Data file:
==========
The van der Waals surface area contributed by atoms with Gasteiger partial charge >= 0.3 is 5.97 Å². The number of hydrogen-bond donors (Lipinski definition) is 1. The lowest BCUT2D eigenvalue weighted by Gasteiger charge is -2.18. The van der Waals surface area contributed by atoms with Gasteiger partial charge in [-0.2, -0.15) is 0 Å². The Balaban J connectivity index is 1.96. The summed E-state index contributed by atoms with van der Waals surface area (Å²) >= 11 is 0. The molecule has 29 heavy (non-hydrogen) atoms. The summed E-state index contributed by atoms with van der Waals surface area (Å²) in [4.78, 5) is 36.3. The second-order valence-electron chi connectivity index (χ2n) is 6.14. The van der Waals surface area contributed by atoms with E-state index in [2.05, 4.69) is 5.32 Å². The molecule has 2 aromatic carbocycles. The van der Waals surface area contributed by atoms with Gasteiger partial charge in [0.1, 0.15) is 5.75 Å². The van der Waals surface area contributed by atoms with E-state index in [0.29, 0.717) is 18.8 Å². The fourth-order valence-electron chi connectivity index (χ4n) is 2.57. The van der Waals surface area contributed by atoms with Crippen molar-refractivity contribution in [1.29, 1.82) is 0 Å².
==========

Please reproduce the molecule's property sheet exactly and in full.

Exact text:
The van der Waals surface area contributed by atoms with Gasteiger partial charge >= 0.3 is 5.97 Å². The number of hydrogen-bond donors (Lipinski definition) is 1. The lowest BCUT2D eigenvalue weighted by Gasteiger charge is -2.18. The van der Waals surface area contributed by atoms with Gasteiger partial charge in [-0.2, -0.15) is 0 Å². The Balaban J connectivity index is 1.96. The summed E-state index contributed by atoms with van der Waals surface area (Å²) >= 11 is 0. The molecule has 29 heavy (non-hydrogen) atoms. The summed E-state index contributed by atoms with van der Waals surface area (Å²) in [4.78, 5) is 36.3. The second-order valence-electron chi connectivity index (χ2n) is 6.14. The van der Waals surface area contributed by atoms with E-state index in [2.05, 4.69) is 5.32 Å². The molecule has 2 aromatic carbocycles. The van der Waals surface area contributed by atoms with Gasteiger partial charge in [0.1, 0.15) is 5.75 Å². The van der Waals surface area contributed by atoms with E-state index in [0.29, 0.717) is 18.8 Å². The fourth-order valence-electron chi connectivity index (χ4n) is 2.57. The van der Waals surface area contributed by atoms with Crippen molar-refractivity contribution in [1.29, 1.82) is 0 Å².